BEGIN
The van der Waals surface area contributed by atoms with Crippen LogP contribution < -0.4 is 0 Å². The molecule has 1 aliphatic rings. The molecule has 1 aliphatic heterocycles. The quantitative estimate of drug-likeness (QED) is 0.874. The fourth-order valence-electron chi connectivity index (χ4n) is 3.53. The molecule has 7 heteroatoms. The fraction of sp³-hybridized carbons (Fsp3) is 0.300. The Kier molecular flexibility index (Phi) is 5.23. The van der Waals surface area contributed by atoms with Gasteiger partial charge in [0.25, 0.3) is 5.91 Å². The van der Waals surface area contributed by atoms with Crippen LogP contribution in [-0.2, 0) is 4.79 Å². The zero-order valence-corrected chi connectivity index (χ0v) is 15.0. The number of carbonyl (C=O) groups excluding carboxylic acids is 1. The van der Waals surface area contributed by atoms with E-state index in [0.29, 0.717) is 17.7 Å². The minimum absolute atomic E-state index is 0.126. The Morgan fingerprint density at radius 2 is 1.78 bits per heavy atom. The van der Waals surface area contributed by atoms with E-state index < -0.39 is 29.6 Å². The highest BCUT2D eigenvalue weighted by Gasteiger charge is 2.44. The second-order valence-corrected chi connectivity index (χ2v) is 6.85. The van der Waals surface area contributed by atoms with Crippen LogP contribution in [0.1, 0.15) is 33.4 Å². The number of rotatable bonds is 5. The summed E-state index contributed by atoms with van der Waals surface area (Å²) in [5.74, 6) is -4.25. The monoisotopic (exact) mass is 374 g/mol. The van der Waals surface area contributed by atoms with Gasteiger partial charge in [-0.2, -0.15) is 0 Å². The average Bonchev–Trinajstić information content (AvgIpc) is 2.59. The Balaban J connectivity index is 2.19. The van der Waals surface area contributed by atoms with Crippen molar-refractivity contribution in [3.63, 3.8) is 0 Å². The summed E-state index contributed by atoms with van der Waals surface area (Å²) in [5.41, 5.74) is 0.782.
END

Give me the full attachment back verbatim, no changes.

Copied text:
The van der Waals surface area contributed by atoms with Crippen LogP contribution < -0.4 is 0 Å². The molecule has 1 aliphatic rings. The molecule has 1 aliphatic heterocycles. The quantitative estimate of drug-likeness (QED) is 0.874. The fourth-order valence-electron chi connectivity index (χ4n) is 3.53. The molecule has 7 heteroatoms. The fraction of sp³-hybridized carbons (Fsp3) is 0.300. The Kier molecular flexibility index (Phi) is 5.23. The van der Waals surface area contributed by atoms with Gasteiger partial charge in [0.25, 0.3) is 5.91 Å². The van der Waals surface area contributed by atoms with Crippen LogP contribution in [-0.2, 0) is 4.79 Å². The zero-order valence-corrected chi connectivity index (χ0v) is 15.0. The number of carbonyl (C=O) groups excluding carboxylic acids is 1. The van der Waals surface area contributed by atoms with E-state index in [0.29, 0.717) is 17.7 Å². The minimum absolute atomic E-state index is 0.126. The Morgan fingerprint density at radius 2 is 1.78 bits per heavy atom. The van der Waals surface area contributed by atoms with E-state index < -0.39 is 29.6 Å². The highest BCUT2D eigenvalue weighted by Gasteiger charge is 2.44. The second-order valence-corrected chi connectivity index (χ2v) is 6.85. The van der Waals surface area contributed by atoms with Crippen LogP contribution in [0.1, 0.15) is 33.4 Å². The number of rotatable bonds is 5. The summed E-state index contributed by atoms with van der Waals surface area (Å²) in [5.74, 6) is -4.25. The monoisotopic (exact) mass is 374 g/mol. The van der Waals surface area contributed by atoms with Gasteiger partial charge in [-0.2, -0.15) is 0 Å². The average Bonchev–Trinajstić information content (AvgIpc) is 2.59. The Balaban J connectivity index is 2.19. The van der Waals surface area contributed by atoms with Crippen molar-refractivity contribution in [3.63, 3.8) is 0 Å². The summed E-state index contributed by atoms with van der Waals surface area (Å²) in [5.41, 5.74) is 0.782.